Gazing into the fiery green eyes of a wolf, Aldo Leopold felt the power that he and all humans have to alter our ecosystem. He felt the fragility of the earth beneath his feet. Though technological innovations have increased many societies’ abilities to produce food, increase efficiency, and exchange knowledge, it has also given power to the hand that once turned over the soil on its own. Our interactions with the environment—direct and indirect—wield far more power now than Leopold’s musket did in 1909. With such agency comes a responsibility to protect and nurture the lands that bear our livelihoods.
With economic pressures, agricultural production has dramatically changed over the past century, altering the soils, waters, and lives that it touches. With aspirations and dreams of freedom, prosperity, and the honorable intention of feeding families and communities, farmers have expanded their land holdings and adopted cost-saving practices with a transition to highly mechanized monocultures. Just as Leopold saw a green fire burning within the eyes of the wolf, prior to taking its life, I have seen the whimpering lands of the Midwest, withering away from the desiccating wind of our excessive demands. I have seen life rung out of the natural bodies that we depend on for substance.
In the next century, agricultural will again be transformed, pushed by moral assertions by a new generation of thought and heart-based expressions, or forced by new economic realities and ecological stresses. This transition will be slow, as many changes are, but it will be brought on through education and research, and most importantly by farmers.
I was impressed by the Boon River watershed improvement program I observed on a class field trip this past March. Particularly, the involvement of traditionally conservative organizations, like the Iowa Soybean Association, is emblematic of the efforts and potential impact that the project could have. At a local, national, and global scale, there is increasing influence by private businesses and organizations over policy and resource sustainability. The Huffington Post and New York Times have gone as far as coining the “Second Gilded Age.” In this context, public-private partnerships will become essential to increasingly more corners of the political and social spheres.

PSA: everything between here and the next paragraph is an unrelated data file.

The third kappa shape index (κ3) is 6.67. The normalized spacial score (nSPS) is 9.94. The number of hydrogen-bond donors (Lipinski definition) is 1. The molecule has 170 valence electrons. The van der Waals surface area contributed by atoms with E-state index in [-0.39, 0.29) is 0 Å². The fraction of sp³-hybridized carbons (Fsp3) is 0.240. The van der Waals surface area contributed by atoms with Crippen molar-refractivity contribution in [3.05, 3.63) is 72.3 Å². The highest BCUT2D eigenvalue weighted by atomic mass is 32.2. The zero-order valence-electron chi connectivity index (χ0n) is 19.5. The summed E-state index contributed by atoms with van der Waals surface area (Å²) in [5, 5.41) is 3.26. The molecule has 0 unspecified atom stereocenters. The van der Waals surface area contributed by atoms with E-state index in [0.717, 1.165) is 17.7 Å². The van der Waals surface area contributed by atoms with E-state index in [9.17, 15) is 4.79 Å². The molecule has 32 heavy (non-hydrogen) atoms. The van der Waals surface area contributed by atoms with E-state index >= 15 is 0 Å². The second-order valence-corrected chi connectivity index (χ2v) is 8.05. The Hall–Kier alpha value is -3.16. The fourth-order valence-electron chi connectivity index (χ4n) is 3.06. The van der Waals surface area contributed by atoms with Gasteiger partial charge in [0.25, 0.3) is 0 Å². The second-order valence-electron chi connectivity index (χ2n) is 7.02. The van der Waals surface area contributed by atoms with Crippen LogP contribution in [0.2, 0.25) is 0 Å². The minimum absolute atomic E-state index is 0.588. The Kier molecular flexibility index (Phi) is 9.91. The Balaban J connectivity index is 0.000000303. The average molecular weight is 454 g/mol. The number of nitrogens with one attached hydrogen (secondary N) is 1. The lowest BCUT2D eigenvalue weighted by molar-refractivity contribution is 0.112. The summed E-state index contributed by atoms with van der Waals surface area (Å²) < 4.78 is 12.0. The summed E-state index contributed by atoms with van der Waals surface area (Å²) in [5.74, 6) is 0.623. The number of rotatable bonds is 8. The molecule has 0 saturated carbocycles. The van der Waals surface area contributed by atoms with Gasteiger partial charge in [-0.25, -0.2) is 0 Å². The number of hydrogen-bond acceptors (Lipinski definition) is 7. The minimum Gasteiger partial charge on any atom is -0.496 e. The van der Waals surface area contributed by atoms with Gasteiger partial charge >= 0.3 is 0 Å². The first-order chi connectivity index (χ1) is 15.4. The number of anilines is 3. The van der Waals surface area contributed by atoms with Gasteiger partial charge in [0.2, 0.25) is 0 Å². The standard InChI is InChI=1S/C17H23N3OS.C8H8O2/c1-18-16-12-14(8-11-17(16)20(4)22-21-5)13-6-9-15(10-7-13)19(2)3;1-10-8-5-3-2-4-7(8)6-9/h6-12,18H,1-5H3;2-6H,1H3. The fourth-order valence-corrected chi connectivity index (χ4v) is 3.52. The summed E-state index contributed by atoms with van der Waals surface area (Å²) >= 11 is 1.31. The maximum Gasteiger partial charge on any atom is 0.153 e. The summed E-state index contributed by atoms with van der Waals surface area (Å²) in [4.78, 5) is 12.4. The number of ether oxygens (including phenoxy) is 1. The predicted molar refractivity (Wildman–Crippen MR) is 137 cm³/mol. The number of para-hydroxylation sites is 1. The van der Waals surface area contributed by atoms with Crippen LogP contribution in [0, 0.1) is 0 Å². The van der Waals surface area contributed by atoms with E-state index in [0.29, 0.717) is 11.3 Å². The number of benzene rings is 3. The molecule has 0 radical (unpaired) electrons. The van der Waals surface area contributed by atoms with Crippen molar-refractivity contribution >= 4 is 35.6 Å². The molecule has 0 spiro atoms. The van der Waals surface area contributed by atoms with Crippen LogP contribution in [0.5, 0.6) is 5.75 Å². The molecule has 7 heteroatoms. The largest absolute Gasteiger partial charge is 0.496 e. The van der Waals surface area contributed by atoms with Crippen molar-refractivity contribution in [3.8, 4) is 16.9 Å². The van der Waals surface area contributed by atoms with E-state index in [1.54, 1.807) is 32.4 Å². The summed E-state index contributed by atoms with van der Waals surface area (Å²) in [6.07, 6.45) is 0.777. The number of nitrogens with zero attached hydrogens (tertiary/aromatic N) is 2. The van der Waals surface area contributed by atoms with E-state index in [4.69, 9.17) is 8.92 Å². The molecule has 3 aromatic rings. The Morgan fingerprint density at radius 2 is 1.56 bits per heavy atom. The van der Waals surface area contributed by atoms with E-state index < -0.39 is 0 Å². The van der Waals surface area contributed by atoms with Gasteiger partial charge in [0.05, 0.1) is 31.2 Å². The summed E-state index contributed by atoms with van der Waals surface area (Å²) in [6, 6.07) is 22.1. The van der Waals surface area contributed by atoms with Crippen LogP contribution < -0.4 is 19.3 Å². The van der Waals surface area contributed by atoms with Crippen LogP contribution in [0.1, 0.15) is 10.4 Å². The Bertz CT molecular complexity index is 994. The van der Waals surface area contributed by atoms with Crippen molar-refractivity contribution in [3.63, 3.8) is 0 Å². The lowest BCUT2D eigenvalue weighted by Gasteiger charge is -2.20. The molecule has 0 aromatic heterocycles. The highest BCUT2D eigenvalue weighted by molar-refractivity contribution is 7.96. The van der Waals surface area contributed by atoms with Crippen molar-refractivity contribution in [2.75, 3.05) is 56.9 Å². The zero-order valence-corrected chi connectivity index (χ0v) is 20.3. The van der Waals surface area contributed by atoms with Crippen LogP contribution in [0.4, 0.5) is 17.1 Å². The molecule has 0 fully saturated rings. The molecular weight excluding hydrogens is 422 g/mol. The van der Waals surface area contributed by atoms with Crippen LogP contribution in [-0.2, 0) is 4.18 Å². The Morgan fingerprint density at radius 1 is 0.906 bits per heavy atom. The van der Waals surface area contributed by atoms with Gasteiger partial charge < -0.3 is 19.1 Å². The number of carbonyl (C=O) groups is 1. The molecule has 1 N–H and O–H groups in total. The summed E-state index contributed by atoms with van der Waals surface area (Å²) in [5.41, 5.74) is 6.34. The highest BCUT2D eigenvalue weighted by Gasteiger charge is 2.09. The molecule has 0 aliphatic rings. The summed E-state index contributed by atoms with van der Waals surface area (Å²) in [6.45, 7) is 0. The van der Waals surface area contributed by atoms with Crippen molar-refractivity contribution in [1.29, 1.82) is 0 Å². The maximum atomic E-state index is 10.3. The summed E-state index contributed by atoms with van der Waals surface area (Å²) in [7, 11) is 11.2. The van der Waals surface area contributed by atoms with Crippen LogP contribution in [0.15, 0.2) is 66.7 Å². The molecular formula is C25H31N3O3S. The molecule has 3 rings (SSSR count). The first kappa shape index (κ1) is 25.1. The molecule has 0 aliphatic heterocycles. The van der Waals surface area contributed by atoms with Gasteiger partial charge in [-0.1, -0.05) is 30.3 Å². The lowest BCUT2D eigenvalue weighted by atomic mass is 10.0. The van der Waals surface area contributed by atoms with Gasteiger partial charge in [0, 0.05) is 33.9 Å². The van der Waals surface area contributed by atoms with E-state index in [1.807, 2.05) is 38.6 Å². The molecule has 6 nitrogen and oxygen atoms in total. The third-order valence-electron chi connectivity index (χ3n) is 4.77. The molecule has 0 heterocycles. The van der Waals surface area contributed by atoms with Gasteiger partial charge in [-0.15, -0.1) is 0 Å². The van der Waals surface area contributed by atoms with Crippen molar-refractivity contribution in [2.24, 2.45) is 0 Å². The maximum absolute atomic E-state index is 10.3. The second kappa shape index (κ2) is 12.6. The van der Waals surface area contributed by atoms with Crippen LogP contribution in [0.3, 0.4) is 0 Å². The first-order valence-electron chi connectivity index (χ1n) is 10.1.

In addition to being impressed by the organizational foundation that the Boone River watershed is built upon, I thought the farmer-oriented practices that they were implementing will be a fundamental element of their success.The farmer-oriented research and management trials seem to echo the intentions of cooperative extension; a farmer showing another farmer the impact a practice has had on his land is far more effective than an outsider telling a farmer what to do. Similarly, ensuring that there is economic incentive for farmers to adopt practices is reflective of the cultural and socioeconomic understanding that the organization has for its stakeholders.
Unfortunately, I do not think that the changes that the Boone River watershed partnership and other similar organizations like Practical Farmers of Iowa will catalyze are going to happen fast enough to prevent severe ecological, societal, and economic implications from current agricultural and food production practices; but it is a start. On many days, it feels as though the shadow of climate change, population growth, and increased global lifestyle demands extends far beyond any local effort’s potential impacts. But, I also recognize that I could be wrong, and in that sliver of doubt I am mad enough to pursue all efforts of change.
Aldo Leopold is highly regarded for his dedication to the land, research, and conservation. The same finger that pulled the trigger to end the life of a wolf, also held the pen that dispelled ink onto the manuscript for the Sand County Almanac. We have the power to change. Organizations like the Boone River watershed partnership that believe in that change and actively pursue it through evidence-based practices, collaboration with stakeholders, and recognizing social drivers have the power to make it a reality. Because, through groups and collaboration we have the ability to destroy, but we also have the power to cultivate a better world.